‘It’s the debt that you owe’: debt, colonialism, and resistance’ was a multidisciplinary art exhibition exploring how the legacy of colonialism has led to the debt crisis of today. The exhibition featured new work by artists with personal connections to countries that are currently in debt crisis or with history of colonialism.
The exhibition included original visual and performance work from 12 artists on the impact of debt on countries in the global south, including through the artists’ own lived experience of colonial and neo-colonial oppression and debt. Work sits across a wide variety of mediums from break dancing to oil painting, sculpture to songwriting, graphic typography to animation.
We commissioned expressions of resistance and work that explores the dismantling of the colonial capitalist underpinnings of debt, and how debt links to the climate crisis.
- Amber Khokhar, is an Artist and designer. Amber combines her strong background in design with a diverse academic and practical knowledge of Traditional Art to create enchanting designs, paintings and products. https://www.amberkhokhar.com/
- Blema Etrey, is a 51 year old Contortionist/dance/flexfitness trainer. https://www.youtube.com/@1blem/featured
- CJ Simon, is a Black British writer and academic whose dynamic work finds a way to balance both the scholastic and poetic. As a playwright, spoken-word artist, essayist, videographer, and podcaster, CJ’s work endeavours to use multidisciplinary approaches in creating politically engaging and challenging work. https://www.cjsimonwrites.com/
- dfawzi, is a multidisciplinary artist from “up north” with roots in Sudan, Egypt & England. His work often revolves around concepts of duality and the fusion of an ancestral and spiritual past with the present and future. “I like to experiment so it’s difficult to define my style and genre exactly. I’d say one theme that always seems to interest me the most is the perspective of the children of immigrants.” https://dfawzi.carrd.co/
- Gayathiri Kamalakanthan is a Tamil performance poet. They tell stories through poetry and movement that ask: Whose imagination are we living in? How could we (slowly, slowly) build towards anti-colonial futures? When do we get to practise freedom? gayathiri.co.uk Josie Dale-Jones is a theatre maker, dramaturg, director, producer, writer & performer. Josie was co-director of Staging Change, a network of artists, venues and festivals working towards a greener industry. Josie runs her own company, ThisEgg and she currently works for Complicité as Project Producer.
- Katherine Hasegawa, is a Venezuelan ARTivist based in Cambridge, UK. https://www.ideasforvenezuela.org/
- Jelly Cleaver, uses music to create community and change. She aspires to the ideal of the artist as activist. Her work is often a meditation on the philosophical, the spiritual and the political. https://www.jellycleaver.com/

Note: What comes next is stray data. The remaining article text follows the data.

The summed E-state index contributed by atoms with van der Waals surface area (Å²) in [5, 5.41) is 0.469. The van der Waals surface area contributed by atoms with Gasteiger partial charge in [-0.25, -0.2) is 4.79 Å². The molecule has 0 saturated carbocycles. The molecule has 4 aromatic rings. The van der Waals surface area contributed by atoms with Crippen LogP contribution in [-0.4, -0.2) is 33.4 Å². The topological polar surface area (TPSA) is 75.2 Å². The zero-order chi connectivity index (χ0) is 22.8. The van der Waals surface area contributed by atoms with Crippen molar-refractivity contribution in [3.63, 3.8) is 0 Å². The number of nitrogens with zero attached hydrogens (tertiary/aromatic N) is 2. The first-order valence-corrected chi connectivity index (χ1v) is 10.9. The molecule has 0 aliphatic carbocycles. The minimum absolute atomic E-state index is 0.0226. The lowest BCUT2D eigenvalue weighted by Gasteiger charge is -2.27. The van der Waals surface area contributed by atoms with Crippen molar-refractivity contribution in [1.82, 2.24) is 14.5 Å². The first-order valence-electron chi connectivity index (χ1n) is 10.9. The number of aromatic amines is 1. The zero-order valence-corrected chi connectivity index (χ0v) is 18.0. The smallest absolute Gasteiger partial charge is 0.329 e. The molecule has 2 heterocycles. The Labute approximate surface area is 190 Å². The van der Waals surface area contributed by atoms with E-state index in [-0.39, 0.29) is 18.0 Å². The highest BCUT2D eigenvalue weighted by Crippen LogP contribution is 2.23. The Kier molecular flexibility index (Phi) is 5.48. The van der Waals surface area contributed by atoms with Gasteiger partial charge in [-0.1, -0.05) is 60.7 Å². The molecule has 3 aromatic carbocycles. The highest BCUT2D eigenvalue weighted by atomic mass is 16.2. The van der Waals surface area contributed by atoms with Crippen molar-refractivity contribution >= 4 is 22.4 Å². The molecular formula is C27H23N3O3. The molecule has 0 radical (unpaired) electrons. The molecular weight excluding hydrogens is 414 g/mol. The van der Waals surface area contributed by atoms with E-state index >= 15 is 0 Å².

- Monique Jackson, is an active artist and advocate for Long Covid, working with; charities, research and arts organisations raising visibility of the condition. In recent years Monique has enjoyed working in partnerships, co-designing creative programmes and facilitating workshops. Monique has had experience working independently on multiple arts educational projects. https://www.stillillcoronadiary.com/
- Nadina Ali, is a graphic artist from Marseille who is passionate about social justice and representation. She uses bold and colourful typography to address these topics and to make art and creativity accessible to as many people as possible, especially people who don’t traditionally have easy access to art. Through her work, she also aims to amplify the voices of under-represented people. https://www.nadinadidthis.com/about-1
- Nicola Constantina, her practice focuses on using materials such as human hair as a storytelling tool to challenge and unpack the intricate and complex relationship between race and identity that we encounter in our daily lives. https://craftspace.co.uk/artist-nicola-constantina/
- Selena Scott, is a Cambridge based artist who aims to redefine the portrayal of Black people using oil painting, a medium traditionally reserved to perpetuate western ideals. Her work builds upon extensive research, focused on investigating the legacy of colonialism using personal stories, loaded imagery and colour to construct narrative. www.selenascott.com
- SOMEGAL, ” Through a explorative process of archiving, illustration, 3D rendering, layering and iteration; I create vibrant, textured designs which celebrate social justice, mental well-being and our sacred connection to nature.” www.somegal.co.uk
The exhibition was launched on 8th November with a night of entertainment featuring live performances from the artists, premiere screenings of the video work, and a chance to learn more about the global struggle for debt justice. It ran until 16th November.
The exhibition was made possible thanks to the support of the Open Society Foundation.
This exhibition was made possible thanks to the generosity of our donors. If you can, please help us continue doing the work we do.